• Sydney's Koi's mirror glaze is a family recipe. (Koi)Source: Koi
The Gisele Bündchens of the dessert world. #flawless
Yasmin Newman

15 Sep 2017 - 10:31 AM  UPDATED 14 Sep 2017 - 11:26 AM

I’m not suggesting mirror glaze is new – social media went into collective freak-out mode last year when Russian pastry maker Olga Noskova started posting photos of her ultra high sheen cakes.

According to America’s Today.com, her Instagram account skyrocketed from 30k to 300k overnight.


It’s not just not new, it’s old. The classic French technique, named glacage mirroir (mirror glaze) for its impossibly perfect gloss, is common in entremets, a stalwart from the haute patisserie canon. The glaze encases the intricate layers, keeping it fresh and adding oh la la.


In the attention-grabbing age of Instagram, mirror glaze is enjoying a new lease of life. And in this instance, I’m all on board. A recent encounter with the technique at Sydney’s Koi, where Reynold Poernomo and his kin use it to elegant effect, left me besotted. A soft, mirrored veil of alluring lipstick pink gave way to light-as-air strawberry mousse; the effect was as beautiful to eat as to look at.

A frozen mousse underlay, or something of comparable texture, is key to mirror glaze, which seeps through the fine holes of regular crumb cakes. Enter layered mousse-sponge-gel numbers, ice cream creations and cheesecakes.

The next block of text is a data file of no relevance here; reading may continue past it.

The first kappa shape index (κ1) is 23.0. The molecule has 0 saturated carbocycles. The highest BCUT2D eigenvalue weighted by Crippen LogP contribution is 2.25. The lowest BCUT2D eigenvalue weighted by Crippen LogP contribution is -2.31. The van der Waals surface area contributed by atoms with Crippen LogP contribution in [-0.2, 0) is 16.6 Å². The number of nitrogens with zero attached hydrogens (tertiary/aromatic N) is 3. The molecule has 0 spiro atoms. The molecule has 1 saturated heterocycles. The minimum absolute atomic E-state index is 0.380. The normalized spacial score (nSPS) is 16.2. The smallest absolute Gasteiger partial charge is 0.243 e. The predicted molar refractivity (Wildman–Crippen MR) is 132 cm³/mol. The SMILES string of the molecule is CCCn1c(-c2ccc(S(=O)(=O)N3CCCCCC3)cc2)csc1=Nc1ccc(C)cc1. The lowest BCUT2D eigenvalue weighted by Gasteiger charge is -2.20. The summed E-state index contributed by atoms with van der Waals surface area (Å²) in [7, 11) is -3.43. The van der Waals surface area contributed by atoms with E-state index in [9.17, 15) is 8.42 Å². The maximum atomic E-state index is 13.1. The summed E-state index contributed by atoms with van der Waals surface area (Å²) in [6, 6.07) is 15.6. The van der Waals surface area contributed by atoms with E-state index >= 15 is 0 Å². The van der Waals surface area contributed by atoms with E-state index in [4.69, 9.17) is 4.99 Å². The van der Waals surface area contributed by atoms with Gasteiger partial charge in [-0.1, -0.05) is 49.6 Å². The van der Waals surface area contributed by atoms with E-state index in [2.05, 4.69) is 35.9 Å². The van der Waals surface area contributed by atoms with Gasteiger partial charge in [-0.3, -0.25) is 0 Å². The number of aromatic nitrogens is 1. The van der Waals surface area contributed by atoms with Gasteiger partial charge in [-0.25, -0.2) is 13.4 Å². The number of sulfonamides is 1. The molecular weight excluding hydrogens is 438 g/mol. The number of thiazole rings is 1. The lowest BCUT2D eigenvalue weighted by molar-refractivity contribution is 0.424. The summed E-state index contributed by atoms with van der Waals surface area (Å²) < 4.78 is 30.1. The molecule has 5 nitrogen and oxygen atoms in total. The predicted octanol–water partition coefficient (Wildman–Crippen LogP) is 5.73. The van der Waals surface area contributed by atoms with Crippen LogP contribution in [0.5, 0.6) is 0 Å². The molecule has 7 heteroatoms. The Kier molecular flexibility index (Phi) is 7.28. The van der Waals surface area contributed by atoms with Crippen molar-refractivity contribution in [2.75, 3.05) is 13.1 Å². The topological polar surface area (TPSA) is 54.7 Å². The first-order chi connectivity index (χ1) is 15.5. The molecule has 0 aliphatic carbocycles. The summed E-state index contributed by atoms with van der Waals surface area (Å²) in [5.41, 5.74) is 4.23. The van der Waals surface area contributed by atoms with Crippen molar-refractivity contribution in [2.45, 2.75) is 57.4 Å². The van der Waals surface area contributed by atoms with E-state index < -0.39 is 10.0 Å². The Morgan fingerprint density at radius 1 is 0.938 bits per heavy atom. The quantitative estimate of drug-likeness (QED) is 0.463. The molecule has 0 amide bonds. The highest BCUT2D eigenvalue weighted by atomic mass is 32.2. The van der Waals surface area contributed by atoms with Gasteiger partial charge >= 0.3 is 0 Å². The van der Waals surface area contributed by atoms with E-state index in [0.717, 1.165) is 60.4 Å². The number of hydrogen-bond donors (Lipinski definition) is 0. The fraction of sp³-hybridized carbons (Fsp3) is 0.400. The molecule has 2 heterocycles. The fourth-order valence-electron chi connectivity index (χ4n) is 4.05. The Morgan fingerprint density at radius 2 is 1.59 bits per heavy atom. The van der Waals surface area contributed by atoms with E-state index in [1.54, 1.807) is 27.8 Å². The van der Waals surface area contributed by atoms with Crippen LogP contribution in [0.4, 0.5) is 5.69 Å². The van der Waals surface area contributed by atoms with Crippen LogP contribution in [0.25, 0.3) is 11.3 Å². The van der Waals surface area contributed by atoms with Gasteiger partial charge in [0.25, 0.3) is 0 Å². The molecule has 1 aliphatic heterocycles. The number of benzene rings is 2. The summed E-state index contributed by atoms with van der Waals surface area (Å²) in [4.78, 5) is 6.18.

Like any technique, it’s not just about looks. A defining glaze is flavourful, but not too sweet (often from a combination of caster sugar, white chocolate and sweetened condensed milk), and is thick, but supple, almost delicate (usually from gelatine, as well as glucose or pectin).

“We use it on our mousse cakes, which is about 60 per cent of our range,” says Reynold, who credits his mum for their winning recipe. “She’s been working on it for years, experimenting with different ratios, sugars and water percentages.”  

To get the look at home, you’ll need a silicone mold for a smooth-as mousse base, as well as a kitchen thermometer. “The right temperature is crucial,” says Reynold. Too hot and it goes on too thin or melts the mousse; too cold and it’s too thick. Make sure you have ample glaze, too (and I mean a lot).


Once you’ve mastered the basic mirror, the variations are endless, from marble


and abstract


to the ocean.


And, of course, galaxy.


Just look at these: incroyable.


In this column, Dessert Date, I scour bakeries, patisseries and dessert joints from around the world for the hottest sweet trends, up-and-coming ingredients and game-changing pastry techniques.

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